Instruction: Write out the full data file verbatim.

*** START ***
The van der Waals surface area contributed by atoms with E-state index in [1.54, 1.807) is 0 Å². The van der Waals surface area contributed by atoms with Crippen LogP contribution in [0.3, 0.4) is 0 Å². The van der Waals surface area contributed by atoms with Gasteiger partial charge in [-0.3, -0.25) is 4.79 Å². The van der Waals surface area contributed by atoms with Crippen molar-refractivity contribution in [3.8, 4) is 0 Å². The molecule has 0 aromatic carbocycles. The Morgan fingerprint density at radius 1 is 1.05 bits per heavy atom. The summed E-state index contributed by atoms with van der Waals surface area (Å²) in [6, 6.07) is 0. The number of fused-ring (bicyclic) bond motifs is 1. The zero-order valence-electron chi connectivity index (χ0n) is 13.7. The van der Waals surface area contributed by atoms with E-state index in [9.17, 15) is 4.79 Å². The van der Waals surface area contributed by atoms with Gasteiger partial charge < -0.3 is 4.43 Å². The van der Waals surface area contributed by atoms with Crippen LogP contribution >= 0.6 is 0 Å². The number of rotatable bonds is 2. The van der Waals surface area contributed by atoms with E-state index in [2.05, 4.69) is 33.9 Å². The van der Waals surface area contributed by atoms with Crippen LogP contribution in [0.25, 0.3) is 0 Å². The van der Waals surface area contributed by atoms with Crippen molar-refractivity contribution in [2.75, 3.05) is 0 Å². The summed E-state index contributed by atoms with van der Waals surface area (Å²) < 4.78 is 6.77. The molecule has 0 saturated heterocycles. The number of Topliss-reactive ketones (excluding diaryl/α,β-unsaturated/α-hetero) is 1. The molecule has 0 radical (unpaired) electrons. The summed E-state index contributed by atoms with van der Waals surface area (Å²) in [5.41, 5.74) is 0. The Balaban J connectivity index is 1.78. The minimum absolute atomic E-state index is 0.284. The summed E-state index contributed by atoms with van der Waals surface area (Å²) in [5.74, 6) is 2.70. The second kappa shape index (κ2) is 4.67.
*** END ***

The van der Waals surface area contributed by atoms with E-state index in [1.54, 1.807) is 0 Å². The van der Waals surface area contributed by atoms with Crippen LogP contribution in [0.3, 0.4) is 0 Å². The van der Waals surface area contributed by atoms with Gasteiger partial charge in [-0.3, -0.25) is 4.79 Å². The van der Waals surface area contributed by atoms with Crippen molar-refractivity contribution in [3.8, 4) is 0 Å². The molecule has 0 aromatic carbocycles. The Morgan fingerprint density at radius 1 is 1.05 bits per heavy atom. The summed E-state index contributed by atoms with van der Waals surface area (Å²) in [6, 6.07) is 0. The number of fused-ring (bicyclic) bond motifs is 1. The zero-order valence-electron chi connectivity index (χ0n) is 13.7. The van der Waals surface area contributed by atoms with E-state index in [9.17, 15) is 4.79 Å². The van der Waals surface area contributed by atoms with Gasteiger partial charge < -0.3 is 4.43 Å². The van der Waals surface area contributed by atoms with Crippen LogP contribution >= 0.6 is 0 Å². The number of rotatable bonds is 2. The van der Waals surface area contributed by atoms with E-state index in [2.05, 4.69) is 33.9 Å². The van der Waals surface area contributed by atoms with Crippen LogP contribution in [0.25, 0.3) is 0 Å². The van der Waals surface area contributed by atoms with Crippen molar-refractivity contribution in [2.75, 3.05) is 0 Å². The summed E-state index contributed by atoms with van der Waals surface area (Å²) < 4.78 is 6.77. The molecule has 0 saturated heterocycles. The number of Topliss-reactive ketones (excluding diaryl/α,β-unsaturated/α-hetero) is 1. The molecule has 0 radical (unpaired) electrons. The summed E-state index contributed by atoms with van der Waals surface area (Å²) in [5.41, 5.74) is 0. The Balaban J connectivity index is 1.78. The minimum absolute atomic E-state index is 0.284. The summed E-state index contributed by atoms with van der Waals surface area (Å²) in [5.74, 6) is 2.70. The second kappa shape index (κ2) is 4.67.